You cannot make it happen. The Spirit blows where it wills. We don’t control it, but we can keep our eyes and ears and hearts open. You never know when the right word will be spoken, when that unexpected song will catch your ear, or when the sparkle in an eye will awaken the Love who treasures you and this crazy world beyond all reason.

Pr. David L. Miller

Thursday, August 10, 2017

Thursday, August 10, 2017

Matthew 14:22-24

Immediately [Jesus] made the disciples get into the boat and go on ahead to the other side, while he dismissed the crowds. And after he had dismissed the crowds, he went up the mountain by himself to pray. When evening came, he was there alone, 

With you

I see you there and want to be with you. The new day dawns, and I want no more drama, no issues or questions to resolve, just quiet. With you.

I know that sounds selfish, especially when millions struggle with hunger, conflict, disease, heartache and sorrow. It's the human condition. Why should I have a little peace?  

But you, too, wanted to be quiet, survey the lake and sky, feel the breeze on your skin and let it all transport you into the depth of your soul where you know that Mystery, the Love who stills the heart and awakens a smile of knowing.

You needed that, and so do I.

Today I see you on that hillside, and I am there with you, watching as you look beyond the blue waters, your soul resting in the grace of a Love I have wanted to know all my life.

I know it here, with you.

Storms will come, anxious days when threats and misunderstandings abound. But I will remember the quiet of this time, the stillness of your heart encompassing my own.

I go to this day knowing … what it is to be with you here.

Beloved One, may I live your peace, today.

Pr. David L. Miller

Monday, August 07, 2017

Monday, August 7, 2017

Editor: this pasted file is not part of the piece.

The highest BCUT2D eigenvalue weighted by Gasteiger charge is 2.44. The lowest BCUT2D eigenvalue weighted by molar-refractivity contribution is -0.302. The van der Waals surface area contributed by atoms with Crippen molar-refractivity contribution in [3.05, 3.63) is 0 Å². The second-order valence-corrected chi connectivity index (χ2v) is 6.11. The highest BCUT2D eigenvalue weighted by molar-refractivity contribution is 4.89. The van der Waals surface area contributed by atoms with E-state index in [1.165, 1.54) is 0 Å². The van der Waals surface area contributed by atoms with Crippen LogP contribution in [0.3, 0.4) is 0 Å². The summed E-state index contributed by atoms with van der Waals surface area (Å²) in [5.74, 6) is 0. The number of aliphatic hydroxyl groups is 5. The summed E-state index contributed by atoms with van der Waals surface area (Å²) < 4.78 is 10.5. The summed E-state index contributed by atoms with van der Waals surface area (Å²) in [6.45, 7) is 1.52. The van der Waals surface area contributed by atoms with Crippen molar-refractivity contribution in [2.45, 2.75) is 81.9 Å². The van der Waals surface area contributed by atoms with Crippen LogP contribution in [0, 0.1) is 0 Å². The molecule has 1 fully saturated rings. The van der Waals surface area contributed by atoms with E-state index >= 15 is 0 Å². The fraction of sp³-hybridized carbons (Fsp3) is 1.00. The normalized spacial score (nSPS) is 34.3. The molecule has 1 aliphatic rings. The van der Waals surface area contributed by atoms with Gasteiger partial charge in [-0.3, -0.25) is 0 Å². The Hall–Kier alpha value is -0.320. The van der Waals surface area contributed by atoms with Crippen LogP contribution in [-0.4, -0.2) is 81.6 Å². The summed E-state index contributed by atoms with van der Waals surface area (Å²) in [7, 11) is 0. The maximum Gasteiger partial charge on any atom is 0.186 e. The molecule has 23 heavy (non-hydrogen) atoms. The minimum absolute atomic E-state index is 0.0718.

Matthew 14:17-18

They replied, ‘We have nothing here but five loaves and two fish.’ And Jesus said, ‘Bring them here to me.’ 

Where it all starts

My soul is quiet today. Still, I start here. I bring my heart to you. For that is what you command and invite, “Bring what you have to me. Bring what you are to me.”

So I come, not knowing what you will do with what I have and am.

When your friends brought you a few loaves and some fish you made a feast for more than 5000. I have no idea how you did it. Rational explanations have been tried. They all sound lame.

Maybe you inspired people to share what they already had. This may satisfy some minds, but not mine.

Something more is going on. Plus, I really don’t need to understand. That desire wanes as the years pass. You realize there are mysteries that are as real as the love in your beating heart which you will never understand.

What I know is this: You loved the people you saw on that rocky shore. You loved them and felt their hunger. The feast was born of the Great Love that beat at your heart. That’s how all miracles happen. They all start with love.

And today … as every day … I see it in your face, in your smile, in your joy.

So I bring myself, my heart and all I am to you, little knowing what you will do with me. So do as you choose, and we’ll see what the new day brings.

Pr. David L. Miller

Tuesday, August 01, 2017

Tuesday, August 1, 2017

Matthew 14:13-16

 Now when Jesus heard this, he withdrew from there in a boat to a deserted place by himself. But when the crowds heard it, they followed him on foot from the towns. When he went ashore, he saw a great crowd; and he had compassion for them and cured their sick. When it was evening, the disciples came to him and said, ‘This is a deserted place, and the hour is now late; send the crowds away so that they may go into the villages and buy food for themselves.’ Jesus said to them, ‘They need not go away; you give them something to eat.’ 

Soul food

You are the bread for which I hunger, the face I long to see. You are the Love I need to know in depth of heart, near and real.

You are bread for my soul, the food that gives life and joy, hope and peace.

Do not send them away. Feed them. That is what you say. 

Days come when I have nothing to give. So I come here, hoping my fingers will transport me into your Presence where you will feed me with the Love that is the bread of life.

Fill my soul with the bread that leaves me wanting and needing nothing more … than you. For it is you I need and you I seek with these trembling hands on these black keys.

So speak and feed me even as I pour out my heart. Lift me beyond the moments of sadness that I may live with holy purpose and joy, strengthened by knowing that it is your joy to come and feed my hungry heart.

Pr. David L. Miller